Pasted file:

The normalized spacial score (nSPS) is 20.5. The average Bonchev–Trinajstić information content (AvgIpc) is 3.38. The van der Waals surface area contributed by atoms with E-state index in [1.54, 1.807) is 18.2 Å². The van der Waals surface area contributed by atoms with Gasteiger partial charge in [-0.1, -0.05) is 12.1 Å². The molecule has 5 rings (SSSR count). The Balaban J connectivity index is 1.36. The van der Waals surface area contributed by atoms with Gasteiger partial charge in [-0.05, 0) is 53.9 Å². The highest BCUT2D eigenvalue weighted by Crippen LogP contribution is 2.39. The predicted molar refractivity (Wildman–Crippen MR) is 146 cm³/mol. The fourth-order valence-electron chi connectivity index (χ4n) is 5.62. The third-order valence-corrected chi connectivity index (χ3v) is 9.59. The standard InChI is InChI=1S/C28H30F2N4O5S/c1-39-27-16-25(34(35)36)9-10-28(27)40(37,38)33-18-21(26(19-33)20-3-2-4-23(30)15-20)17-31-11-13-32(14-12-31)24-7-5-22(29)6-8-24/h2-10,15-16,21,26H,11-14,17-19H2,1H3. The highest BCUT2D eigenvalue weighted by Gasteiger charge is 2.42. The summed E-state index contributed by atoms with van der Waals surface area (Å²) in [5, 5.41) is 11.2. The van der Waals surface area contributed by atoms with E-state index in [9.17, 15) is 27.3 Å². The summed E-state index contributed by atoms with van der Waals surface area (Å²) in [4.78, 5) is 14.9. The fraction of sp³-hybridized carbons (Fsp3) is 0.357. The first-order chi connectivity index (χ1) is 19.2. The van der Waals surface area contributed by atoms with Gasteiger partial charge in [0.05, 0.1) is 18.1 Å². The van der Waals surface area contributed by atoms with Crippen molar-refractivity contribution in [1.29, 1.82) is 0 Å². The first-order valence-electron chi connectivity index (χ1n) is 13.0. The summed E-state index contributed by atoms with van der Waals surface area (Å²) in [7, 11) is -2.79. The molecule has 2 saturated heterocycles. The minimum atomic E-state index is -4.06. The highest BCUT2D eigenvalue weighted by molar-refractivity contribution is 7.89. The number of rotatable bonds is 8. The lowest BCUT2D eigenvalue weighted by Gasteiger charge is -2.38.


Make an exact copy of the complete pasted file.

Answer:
The normalized spacial score (nSPS) is 20.5. The average Bonchev–Trinajstić information content (AvgIpc) is 3.38. The van der Waals surface area contributed by atoms with E-state index in [1.54, 1.807) is 18.2 Å². The van der Waals surface area contributed by atoms with Gasteiger partial charge in [-0.1, -0.05) is 12.1 Å². The molecule has 5 rings (SSSR count). The Balaban J connectivity index is 1.36. The van der Waals surface area contributed by atoms with Gasteiger partial charge in [-0.05, 0) is 53.9 Å². The highest BCUT2D eigenvalue weighted by Crippen LogP contribution is 2.39. The predicted molar refractivity (Wildman–Crippen MR) is 146 cm³/mol. The fourth-order valence-electron chi connectivity index (χ4n) is 5.62. The third-order valence-corrected chi connectivity index (χ3v) is 9.59. The standard InChI is InChI=1S/C28H30F2N4O5S/c1-39-27-16-25(34(35)36)9-10-28(27)40(37,38)33-18-21(26(19-33)20-3-2-4-23(30)15-20)17-31-11-13-32(14-12-31)24-7-5-22(29)6-8-24/h2-10,15-16,21,26H,11-14,17-19H2,1H3. The highest BCUT2D eigenvalue weighted by Gasteiger charge is 2.42. The summed E-state index contributed by atoms with van der Waals surface area (Å²) in [5, 5.41) is 11.2. The van der Waals surface area contributed by atoms with E-state index in [9.17, 15) is 27.3 Å². The summed E-state index contributed by atoms with van der Waals surface area (Å²) in [4.78, 5) is 14.9. The fraction of sp³-hybridized carbons (Fsp3) is 0.357. The first-order chi connectivity index (χ1) is 19.2. The van der Waals surface area contributed by atoms with Gasteiger partial charge in [0.05, 0.1) is 18.1 Å². The van der Waals surface area contributed by atoms with Crippen molar-refractivity contribution in [1.29, 1.82) is 0 Å². The first-order valence-electron chi connectivity index (χ1n) is 13.0. The summed E-state index contributed by atoms with van der Waals surface area (Å²) in [7, 11) is -2.79. The molecule has 2 saturated heterocycles. The minimum atomic E-state index is -4.06. The highest BCUT2D eigenvalue weighted by molar-refractivity contribution is 7.89. The number of rotatable bonds is 8. The lowest BCUT2D eigenvalue weighted by Gasteiger charge is -2.38.